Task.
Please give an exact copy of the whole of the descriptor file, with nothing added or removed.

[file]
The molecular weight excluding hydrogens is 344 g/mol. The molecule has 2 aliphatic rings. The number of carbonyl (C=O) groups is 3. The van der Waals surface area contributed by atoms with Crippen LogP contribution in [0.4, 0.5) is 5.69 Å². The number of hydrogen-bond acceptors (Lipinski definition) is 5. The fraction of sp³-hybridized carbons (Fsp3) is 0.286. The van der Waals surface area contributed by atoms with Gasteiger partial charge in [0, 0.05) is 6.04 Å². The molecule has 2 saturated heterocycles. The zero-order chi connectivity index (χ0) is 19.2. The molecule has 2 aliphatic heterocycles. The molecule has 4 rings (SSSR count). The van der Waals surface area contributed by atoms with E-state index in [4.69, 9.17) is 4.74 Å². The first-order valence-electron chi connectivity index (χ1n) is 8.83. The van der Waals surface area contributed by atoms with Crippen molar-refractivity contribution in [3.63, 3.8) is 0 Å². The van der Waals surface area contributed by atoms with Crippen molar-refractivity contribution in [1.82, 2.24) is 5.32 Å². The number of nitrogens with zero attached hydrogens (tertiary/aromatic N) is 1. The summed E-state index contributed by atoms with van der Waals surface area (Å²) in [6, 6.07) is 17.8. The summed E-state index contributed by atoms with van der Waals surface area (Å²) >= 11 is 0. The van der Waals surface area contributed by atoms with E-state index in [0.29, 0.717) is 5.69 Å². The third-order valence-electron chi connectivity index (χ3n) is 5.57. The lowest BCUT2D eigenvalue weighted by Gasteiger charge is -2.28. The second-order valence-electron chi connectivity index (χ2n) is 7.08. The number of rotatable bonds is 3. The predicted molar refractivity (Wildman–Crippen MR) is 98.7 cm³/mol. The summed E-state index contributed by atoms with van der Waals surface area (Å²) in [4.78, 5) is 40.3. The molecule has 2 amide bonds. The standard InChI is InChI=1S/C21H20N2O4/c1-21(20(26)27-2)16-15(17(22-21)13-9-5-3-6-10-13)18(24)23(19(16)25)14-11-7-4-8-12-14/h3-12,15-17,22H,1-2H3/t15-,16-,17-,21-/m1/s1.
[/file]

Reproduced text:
The molecular weight excluding hydrogens is 344 g/mol. The molecule has 2 aliphatic rings. The number of carbonyl (C=O) groups is 3. The van der Waals surface area contributed by atoms with Crippen LogP contribution in [0.4, 0.5) is 5.69 Å². The number of hydrogen-bond acceptors (Lipinski definition) is 5. The fraction of sp³-hybridized carbons (Fsp3) is 0.286. The van der Waals surface area contributed by atoms with Gasteiger partial charge in [0, 0.05) is 6.04 Å². The molecule has 2 saturated heterocycles. The zero-order chi connectivity index (χ0) is 19.2. The molecule has 2 aliphatic heterocycles. The molecule has 4 rings (SSSR count). The van der Waals surface area contributed by atoms with E-state index in [4.69, 9.17) is 4.74 Å². The first-order valence-electron chi connectivity index (χ1n) is 8.83. The van der Waals surface area contributed by atoms with Crippen molar-refractivity contribution in [3.63, 3.8) is 0 Å². The van der Waals surface area contributed by atoms with Crippen molar-refractivity contribution in [1.82, 2.24) is 5.32 Å². The number of nitrogens with zero attached hydrogens (tertiary/aromatic N) is 1. The summed E-state index contributed by atoms with van der Waals surface area (Å²) in [6, 6.07) is 17.8. The summed E-state index contributed by atoms with van der Waals surface area (Å²) >= 11 is 0. The van der Waals surface area contributed by atoms with E-state index in [0.29, 0.717) is 5.69 Å². The third-order valence-electron chi connectivity index (χ3n) is 5.57. The lowest BCUT2D eigenvalue weighted by Gasteiger charge is -2.28. The second-order valence-electron chi connectivity index (χ2n) is 7.08. The number of rotatable bonds is 3. The predicted molar refractivity (Wildman–Crippen MR) is 98.7 cm³/mol. The summed E-state index contributed by atoms with van der Waals surface area (Å²) in [4.78, 5) is 40.3. The molecule has 2 amide bonds. The standard InChI is InChI=1S/C21H20N2O4/c1-21(20(26)27-2)16-15(17(22-21)13-9-5-3-6-10-13)18(24)23(19(16)25)14-11-7-4-8-12-14/h3-12,15-17,22H,1-2H3/t15-,16-,17-,21-/m1/s1.